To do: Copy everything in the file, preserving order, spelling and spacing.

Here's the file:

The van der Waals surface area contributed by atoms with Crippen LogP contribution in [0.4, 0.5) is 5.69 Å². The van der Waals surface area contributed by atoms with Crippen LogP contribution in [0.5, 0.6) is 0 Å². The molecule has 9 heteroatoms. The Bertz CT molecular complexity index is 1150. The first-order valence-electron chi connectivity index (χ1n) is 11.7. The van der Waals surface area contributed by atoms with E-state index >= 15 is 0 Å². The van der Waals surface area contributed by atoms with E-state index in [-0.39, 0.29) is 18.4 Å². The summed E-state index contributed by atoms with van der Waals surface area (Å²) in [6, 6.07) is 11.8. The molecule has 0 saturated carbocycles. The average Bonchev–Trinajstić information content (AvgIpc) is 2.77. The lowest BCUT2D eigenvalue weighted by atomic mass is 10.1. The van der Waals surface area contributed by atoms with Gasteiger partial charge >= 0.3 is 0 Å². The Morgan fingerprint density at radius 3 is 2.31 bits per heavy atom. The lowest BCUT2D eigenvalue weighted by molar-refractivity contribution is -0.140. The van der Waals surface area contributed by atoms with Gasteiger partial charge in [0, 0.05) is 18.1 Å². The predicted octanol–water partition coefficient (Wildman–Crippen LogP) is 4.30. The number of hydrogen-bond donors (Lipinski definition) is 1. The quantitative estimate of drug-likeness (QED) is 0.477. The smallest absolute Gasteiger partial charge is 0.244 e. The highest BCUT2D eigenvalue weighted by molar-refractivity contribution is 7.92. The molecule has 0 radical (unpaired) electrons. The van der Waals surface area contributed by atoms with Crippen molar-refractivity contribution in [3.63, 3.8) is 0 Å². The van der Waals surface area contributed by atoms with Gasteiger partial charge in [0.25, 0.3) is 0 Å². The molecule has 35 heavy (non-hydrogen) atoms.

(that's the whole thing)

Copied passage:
The van der Waals surface area contributed by atoms with Crippen LogP contribution in [0.4, 0.5) is 5.69 Å². The van der Waals surface area contributed by atoms with Crippen LogP contribution in [0.5, 0.6) is 0 Å². The molecule has 9 heteroatoms. The Bertz CT molecular complexity index is 1150. The first-order valence-electron chi connectivity index (χ1n) is 11.7. The van der Waals surface area contributed by atoms with E-state index >= 15 is 0 Å². The van der Waals surface area contributed by atoms with E-state index in [-0.39, 0.29) is 18.4 Å². The summed E-state index contributed by atoms with van der Waals surface area (Å²) in [6, 6.07) is 11.8. The molecule has 0 saturated carbocycles. The average Bonchev–Trinajstić information content (AvgIpc) is 2.77. The lowest BCUT2D eigenvalue weighted by atomic mass is 10.1. The van der Waals surface area contributed by atoms with Gasteiger partial charge >= 0.3 is 0 Å². The Morgan fingerprint density at radius 3 is 2.31 bits per heavy atom. The lowest BCUT2D eigenvalue weighted by molar-refractivity contribution is -0.140. The van der Waals surface area contributed by atoms with Gasteiger partial charge in [0, 0.05) is 18.1 Å². The predicted octanol–water partition coefficient (Wildman–Crippen LogP) is 4.30. The number of hydrogen-bond donors (Lipinski definition) is 1. The quantitative estimate of drug-likeness (QED) is 0.477. The smallest absolute Gasteiger partial charge is 0.244 e. The highest BCUT2D eigenvalue weighted by molar-refractivity contribution is 7.92. The molecule has 0 radical (unpaired) electrons. The van der Waals surface area contributed by atoms with Crippen molar-refractivity contribution in [3.63, 3.8) is 0 Å². The van der Waals surface area contributed by atoms with Gasteiger partial charge in [0.25, 0.3) is 0 Å². The molecule has 35 heavy (non-hydrogen) atoms.